If I may, I would like to posit an alternate theory as to why many campaign signs were reported as disappearing from their prominent display positions (“Campaigners, residents note sign disappearances,” Oct. 26 Tracy Press).
In my opinion, the many signs are a blight on an otherwise beautiful Tracy landscape. Much effort has been expended by the city in the name of beautification, and many residents follow the example with their personal property. When I moved here some 14 years ago from “the city,” two things really stood out to me visually — the first was how many stars you could see at night, and the second was the pride residents and officials take in how our city looks.
Every couple of years, it seems the proliferation of campaign signage increases. It is to the point that on some corners, you would have to park your car, get out, and walk to read all the signs without causing a traffic hazard. The occasional “lost kitty” sign is one thing, but all the signs I see daily in Tracy informing me of the many garage sales, mattress sales, to sell my gold and jewelry, lose weight, etc., are ugly — campaign signage puts that blight over the top.
In the Tracy Press article, a political science professor is quoted as saying “signs are unlikely to make a significant difference during a campaign...” Second grade math will land you on the logical side of that point. Also in the article, I take exception to the caption under the picture on Page 8 that states in part “Hands off: Campaign signs adorn the fencing around a vacant lot...” The dictionary defines “adorn” as “to make more pleasing, attractive, impressive, etc.” Are you kidding me?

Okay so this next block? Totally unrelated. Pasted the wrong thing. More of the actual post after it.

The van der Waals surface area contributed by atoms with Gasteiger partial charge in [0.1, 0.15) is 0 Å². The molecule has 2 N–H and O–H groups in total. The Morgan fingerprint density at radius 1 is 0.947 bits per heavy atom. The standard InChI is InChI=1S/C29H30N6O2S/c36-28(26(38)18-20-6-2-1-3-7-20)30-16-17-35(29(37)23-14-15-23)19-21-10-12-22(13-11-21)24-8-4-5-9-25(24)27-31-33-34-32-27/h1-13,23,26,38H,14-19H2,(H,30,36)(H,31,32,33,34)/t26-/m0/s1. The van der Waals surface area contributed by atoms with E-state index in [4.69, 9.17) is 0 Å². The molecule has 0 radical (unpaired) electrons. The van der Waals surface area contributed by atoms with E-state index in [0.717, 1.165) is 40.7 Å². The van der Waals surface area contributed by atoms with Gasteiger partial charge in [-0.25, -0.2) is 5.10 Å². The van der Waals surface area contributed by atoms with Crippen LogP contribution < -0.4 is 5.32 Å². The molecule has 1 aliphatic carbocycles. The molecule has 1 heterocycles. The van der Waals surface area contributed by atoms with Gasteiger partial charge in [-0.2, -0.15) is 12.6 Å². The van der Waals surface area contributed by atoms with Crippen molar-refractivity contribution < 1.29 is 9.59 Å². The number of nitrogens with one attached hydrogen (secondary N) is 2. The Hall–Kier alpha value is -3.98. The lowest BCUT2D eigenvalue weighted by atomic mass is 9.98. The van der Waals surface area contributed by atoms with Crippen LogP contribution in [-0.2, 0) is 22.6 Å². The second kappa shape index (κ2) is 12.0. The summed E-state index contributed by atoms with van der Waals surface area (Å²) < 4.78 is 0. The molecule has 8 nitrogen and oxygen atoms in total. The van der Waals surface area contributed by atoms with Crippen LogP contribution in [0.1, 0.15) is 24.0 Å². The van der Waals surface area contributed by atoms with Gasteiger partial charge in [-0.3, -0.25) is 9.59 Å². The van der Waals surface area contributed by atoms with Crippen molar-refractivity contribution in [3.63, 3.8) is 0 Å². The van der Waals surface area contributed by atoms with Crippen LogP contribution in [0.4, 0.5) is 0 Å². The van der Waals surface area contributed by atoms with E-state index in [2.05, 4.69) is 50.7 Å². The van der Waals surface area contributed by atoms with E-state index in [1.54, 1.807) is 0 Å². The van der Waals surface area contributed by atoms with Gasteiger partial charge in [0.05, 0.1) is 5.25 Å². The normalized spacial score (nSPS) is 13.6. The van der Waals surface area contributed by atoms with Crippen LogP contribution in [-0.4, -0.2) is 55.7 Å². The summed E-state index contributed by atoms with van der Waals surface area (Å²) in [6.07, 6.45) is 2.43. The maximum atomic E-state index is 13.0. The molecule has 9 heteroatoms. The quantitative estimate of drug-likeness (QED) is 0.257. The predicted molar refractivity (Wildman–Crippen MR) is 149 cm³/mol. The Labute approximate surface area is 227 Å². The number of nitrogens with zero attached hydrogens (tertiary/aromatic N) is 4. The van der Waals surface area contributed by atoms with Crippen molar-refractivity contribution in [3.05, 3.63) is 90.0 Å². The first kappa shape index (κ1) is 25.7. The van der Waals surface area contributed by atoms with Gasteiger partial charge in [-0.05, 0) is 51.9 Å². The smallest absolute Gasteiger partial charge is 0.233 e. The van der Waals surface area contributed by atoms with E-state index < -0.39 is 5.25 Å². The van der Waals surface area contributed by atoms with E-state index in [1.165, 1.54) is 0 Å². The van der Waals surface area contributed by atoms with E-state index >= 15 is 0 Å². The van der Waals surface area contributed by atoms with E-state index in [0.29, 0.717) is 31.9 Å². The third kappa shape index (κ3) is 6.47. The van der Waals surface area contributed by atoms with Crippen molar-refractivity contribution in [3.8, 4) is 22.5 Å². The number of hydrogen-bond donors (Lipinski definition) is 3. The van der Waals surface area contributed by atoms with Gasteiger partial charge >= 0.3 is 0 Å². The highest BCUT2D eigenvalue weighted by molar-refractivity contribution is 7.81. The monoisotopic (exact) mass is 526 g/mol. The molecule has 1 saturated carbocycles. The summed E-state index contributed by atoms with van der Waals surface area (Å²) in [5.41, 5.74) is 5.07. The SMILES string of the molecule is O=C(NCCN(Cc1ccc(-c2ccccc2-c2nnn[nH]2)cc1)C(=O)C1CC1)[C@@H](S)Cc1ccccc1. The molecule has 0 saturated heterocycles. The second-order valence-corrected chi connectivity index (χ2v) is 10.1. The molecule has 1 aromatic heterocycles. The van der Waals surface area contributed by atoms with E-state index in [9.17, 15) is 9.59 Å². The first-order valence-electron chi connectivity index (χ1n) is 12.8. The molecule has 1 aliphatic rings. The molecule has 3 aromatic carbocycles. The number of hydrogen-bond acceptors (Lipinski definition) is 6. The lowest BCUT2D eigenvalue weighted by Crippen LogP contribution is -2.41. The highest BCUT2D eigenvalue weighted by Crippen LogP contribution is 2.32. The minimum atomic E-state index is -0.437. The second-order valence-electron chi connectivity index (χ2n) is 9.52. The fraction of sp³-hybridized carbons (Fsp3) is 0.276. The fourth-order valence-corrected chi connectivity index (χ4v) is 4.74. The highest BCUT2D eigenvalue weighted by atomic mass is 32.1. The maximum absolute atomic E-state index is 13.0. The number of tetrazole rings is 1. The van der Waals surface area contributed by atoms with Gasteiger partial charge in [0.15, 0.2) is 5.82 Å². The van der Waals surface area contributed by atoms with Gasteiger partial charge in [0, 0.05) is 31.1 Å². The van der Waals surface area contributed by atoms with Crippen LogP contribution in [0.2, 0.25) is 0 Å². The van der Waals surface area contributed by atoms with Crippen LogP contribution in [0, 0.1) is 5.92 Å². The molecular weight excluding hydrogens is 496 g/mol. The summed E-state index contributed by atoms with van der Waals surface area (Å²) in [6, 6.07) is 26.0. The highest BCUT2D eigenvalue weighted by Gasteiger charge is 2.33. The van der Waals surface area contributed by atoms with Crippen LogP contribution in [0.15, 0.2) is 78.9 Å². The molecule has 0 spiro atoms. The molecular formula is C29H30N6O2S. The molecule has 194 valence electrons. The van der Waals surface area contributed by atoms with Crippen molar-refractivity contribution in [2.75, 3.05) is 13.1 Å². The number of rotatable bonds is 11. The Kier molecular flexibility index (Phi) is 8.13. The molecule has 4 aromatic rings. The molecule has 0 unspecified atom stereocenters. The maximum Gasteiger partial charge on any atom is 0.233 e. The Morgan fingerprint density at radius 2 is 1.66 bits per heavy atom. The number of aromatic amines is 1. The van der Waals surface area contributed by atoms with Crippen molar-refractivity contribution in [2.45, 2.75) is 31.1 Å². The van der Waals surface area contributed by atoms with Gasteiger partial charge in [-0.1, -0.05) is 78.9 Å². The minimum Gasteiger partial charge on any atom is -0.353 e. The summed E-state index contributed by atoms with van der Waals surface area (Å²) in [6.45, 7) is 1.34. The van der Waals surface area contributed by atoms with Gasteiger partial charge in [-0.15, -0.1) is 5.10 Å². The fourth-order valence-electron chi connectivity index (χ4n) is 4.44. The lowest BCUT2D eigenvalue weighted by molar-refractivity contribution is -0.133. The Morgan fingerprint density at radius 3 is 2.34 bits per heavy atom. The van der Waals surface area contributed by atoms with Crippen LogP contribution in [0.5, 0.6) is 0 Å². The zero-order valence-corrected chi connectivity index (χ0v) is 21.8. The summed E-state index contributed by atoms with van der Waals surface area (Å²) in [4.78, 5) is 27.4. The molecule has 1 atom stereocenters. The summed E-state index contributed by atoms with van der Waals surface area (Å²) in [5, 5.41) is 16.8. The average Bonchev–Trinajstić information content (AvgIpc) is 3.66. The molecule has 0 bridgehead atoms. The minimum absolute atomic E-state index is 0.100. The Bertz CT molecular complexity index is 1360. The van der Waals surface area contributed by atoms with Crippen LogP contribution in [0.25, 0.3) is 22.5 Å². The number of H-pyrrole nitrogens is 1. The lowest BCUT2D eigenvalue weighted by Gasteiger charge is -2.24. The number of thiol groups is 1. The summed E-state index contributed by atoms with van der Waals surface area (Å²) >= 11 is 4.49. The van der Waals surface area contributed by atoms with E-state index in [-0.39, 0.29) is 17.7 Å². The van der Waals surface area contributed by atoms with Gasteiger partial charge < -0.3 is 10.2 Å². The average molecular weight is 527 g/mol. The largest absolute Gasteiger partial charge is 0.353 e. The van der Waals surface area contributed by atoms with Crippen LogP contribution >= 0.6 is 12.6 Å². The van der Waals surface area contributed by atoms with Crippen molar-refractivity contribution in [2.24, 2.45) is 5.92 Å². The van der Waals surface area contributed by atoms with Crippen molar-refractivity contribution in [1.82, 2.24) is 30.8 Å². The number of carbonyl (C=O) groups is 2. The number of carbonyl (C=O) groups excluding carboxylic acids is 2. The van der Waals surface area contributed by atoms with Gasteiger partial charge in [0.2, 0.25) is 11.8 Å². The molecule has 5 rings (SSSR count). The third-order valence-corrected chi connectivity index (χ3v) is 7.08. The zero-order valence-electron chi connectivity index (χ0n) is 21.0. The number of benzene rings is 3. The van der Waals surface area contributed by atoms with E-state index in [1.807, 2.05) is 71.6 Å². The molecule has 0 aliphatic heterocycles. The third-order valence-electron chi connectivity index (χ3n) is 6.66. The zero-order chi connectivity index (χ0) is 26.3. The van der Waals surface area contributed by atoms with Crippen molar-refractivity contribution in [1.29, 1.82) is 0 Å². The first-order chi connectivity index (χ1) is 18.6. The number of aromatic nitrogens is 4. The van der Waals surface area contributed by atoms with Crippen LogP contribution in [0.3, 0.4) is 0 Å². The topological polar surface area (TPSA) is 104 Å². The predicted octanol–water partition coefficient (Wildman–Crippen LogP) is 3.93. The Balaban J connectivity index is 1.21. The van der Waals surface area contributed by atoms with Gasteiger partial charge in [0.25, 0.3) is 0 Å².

I would like to think that a smart candidate would find more productive uses for campaign funds and that a smart City Council would consider what these signs actually contribute to our beautiful city. The problem with the latter point is many of these signs are owned by council members, which is your classical conflict of interest.
Although probably not legal in some cases, my theory is that some citizens might be taking the blight problem into their own hands. If so, I don’t think I can blame them for their motive.